Home > Activities > Mathematics Contests > Elementary Contest
Coordinator: Jerry Trick
The registration form, state information, and handbook below were last updated on January 4, 2016.
Due to the high number of students competing in the MCTM Elementary contests
this past year, MCTM has decided to make a few changes in how students qualify
for the next round as well as the inclusion of a Regional contest before the
State competition. In other states, mathleague has three rules of
qualification for students. A Missouri student
may compete in the Regional contest if he or she participates in an elementary
qualifying round (either a local contest or the in-school qualifying round)
during the school year and does any one of the following:
at least 50% of the available points on any of the individual tests.
strictly higher than 80% of the participants in his or her grade on any of the
on a team that scores either at least 50% of the available points or strictly
higher than 80% of the other teams on the team test.
In Missouri for the
2015-2016 school year, we will be offering qualifying competitions THROUGHOUT
the school year from October to February (not just in March or April as in the
past), and students who meet any of the above criteria will qualify for a
Regional competition in March.
Schools may also sign up for
qualifying round if they are unable to attend a site in their area due
to conflicts or are simply too far from a qualifying contest site. These
changes in qualifications will allow so many more students to compete at yet
another level with their peers. There will be a total of six Regional
competitions as defined by MCTM’s regional map and the
addition of the St. Louis Metropolitan Area as a sixth regional. Each
student who qualifies in this way MUST attend his or her regional competition
with no exceptions. At each of the six Regional sites, the top 10
students in each grade level (by Individual Totals) and the top Sweepstakes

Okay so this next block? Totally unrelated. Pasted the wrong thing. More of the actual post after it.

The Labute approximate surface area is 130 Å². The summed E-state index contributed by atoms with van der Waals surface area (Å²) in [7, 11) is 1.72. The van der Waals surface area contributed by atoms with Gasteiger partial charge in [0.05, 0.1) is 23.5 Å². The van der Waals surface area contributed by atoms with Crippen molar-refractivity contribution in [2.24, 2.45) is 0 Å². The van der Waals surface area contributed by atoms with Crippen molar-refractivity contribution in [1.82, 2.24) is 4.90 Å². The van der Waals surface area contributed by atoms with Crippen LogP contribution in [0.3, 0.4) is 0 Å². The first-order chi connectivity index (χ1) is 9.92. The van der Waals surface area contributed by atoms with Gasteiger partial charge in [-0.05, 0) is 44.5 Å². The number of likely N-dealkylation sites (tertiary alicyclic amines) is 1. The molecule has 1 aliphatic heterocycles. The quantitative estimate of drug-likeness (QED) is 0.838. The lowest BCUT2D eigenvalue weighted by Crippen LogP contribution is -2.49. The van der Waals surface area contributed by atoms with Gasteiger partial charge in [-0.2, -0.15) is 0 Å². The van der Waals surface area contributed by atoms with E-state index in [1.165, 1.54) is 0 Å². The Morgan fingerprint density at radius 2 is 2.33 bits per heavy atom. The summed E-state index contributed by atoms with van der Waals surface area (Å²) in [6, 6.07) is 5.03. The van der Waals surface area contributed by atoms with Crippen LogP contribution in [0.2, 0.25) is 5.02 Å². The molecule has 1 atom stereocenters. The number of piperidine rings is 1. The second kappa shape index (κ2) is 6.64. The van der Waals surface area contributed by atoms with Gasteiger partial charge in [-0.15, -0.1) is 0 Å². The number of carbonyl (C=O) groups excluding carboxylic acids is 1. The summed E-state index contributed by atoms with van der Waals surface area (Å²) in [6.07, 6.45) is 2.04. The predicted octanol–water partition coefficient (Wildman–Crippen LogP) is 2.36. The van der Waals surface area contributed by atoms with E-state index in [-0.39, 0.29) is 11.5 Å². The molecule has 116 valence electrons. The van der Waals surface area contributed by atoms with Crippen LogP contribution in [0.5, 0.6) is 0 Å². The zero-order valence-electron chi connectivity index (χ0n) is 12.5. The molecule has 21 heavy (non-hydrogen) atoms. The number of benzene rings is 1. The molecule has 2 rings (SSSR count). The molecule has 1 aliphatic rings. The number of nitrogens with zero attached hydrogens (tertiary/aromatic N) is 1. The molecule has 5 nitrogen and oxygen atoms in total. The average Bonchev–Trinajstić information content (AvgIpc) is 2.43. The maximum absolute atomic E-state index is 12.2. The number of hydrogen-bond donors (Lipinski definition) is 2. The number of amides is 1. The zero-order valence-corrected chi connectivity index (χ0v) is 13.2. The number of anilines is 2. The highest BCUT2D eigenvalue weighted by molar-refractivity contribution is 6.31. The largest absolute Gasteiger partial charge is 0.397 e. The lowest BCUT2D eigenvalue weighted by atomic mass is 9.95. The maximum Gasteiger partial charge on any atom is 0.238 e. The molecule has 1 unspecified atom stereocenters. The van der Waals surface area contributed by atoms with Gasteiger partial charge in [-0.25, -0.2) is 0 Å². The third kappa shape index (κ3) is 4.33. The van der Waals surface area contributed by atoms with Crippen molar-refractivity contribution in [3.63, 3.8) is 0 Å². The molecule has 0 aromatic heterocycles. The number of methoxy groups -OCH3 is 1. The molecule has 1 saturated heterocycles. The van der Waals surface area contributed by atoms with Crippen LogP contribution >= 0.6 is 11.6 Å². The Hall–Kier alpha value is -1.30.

team will qualify to attend the Elementary State Competition on May 14, 2016.
For the Regional and State Math Competitions, there are two different ways that ties are broken for awards. If two students tied with the same score in an event (e.g. Target with a score of 30), their Borda scores were compared to see which student answered the more difficult questions. The student with the lower Borda score would place higher than the other. To break absolute ties in Sprint or Target at either the Middle or Elementary level, we looked at the students' opposing event scores. Say that Students A, B and C are all tied with a score of 30 on Target, all with the same Borda scores indicating they answered the same 3 questions correct. We then look at their Sprint scores. Say Student A has a Sprint score of 60, Student B has a sprint score of 55, and Student C has a sprint score of 50. Then to break the tie on Target, Student A would be first, Student B would be second, and Student C would be third. In Number Sense, if a tie occurs, the students generally have the same number correct and the same number incorrect to get the score they receive. To break this tie, we looked at the two students’ sheets, and the student who answered the highest number question correct would receive the higher place. So, for example, Student A’s last correct answer is question #30 and Student B’s last correct answer is #38; Student B would win the tie.
Any St. Louis area student interested in mathematics (mostly for grades 4-10) is welcome to join the Washington University Math Circle. They meet on Sunday afternoons and have speakers talk about a different math topic each time. This is a wonderful way to prepare for contests of all sorts. Please click here for more information!
Reasonable accommodations may be made to allow students with special needs to participate. A request for accommodation of special needs must be directed to local or state coordinators in writing at least three weeks in advance of the local or state competition.
This written request should thoroughly explain a student’s special need as well as what the desired accommodation would entail. Many accommodations that are employed in a classroom or teaching environment cannot be implemented in the competition setting. Accommodations that are not permissible include, but are not limited to, granting a student extra time during any of the competition rounds or allowing a student to use a calculator on non-calculator rounds. Contest coordinators will review the needs of the student and determine if any accommodations will be made.
Websites for Extra Practice Problems & Problem Solving Techniques
mathleague.org This site allows you to sign up for sample practice problems that will be similar to those on the elementary and middle contests this year.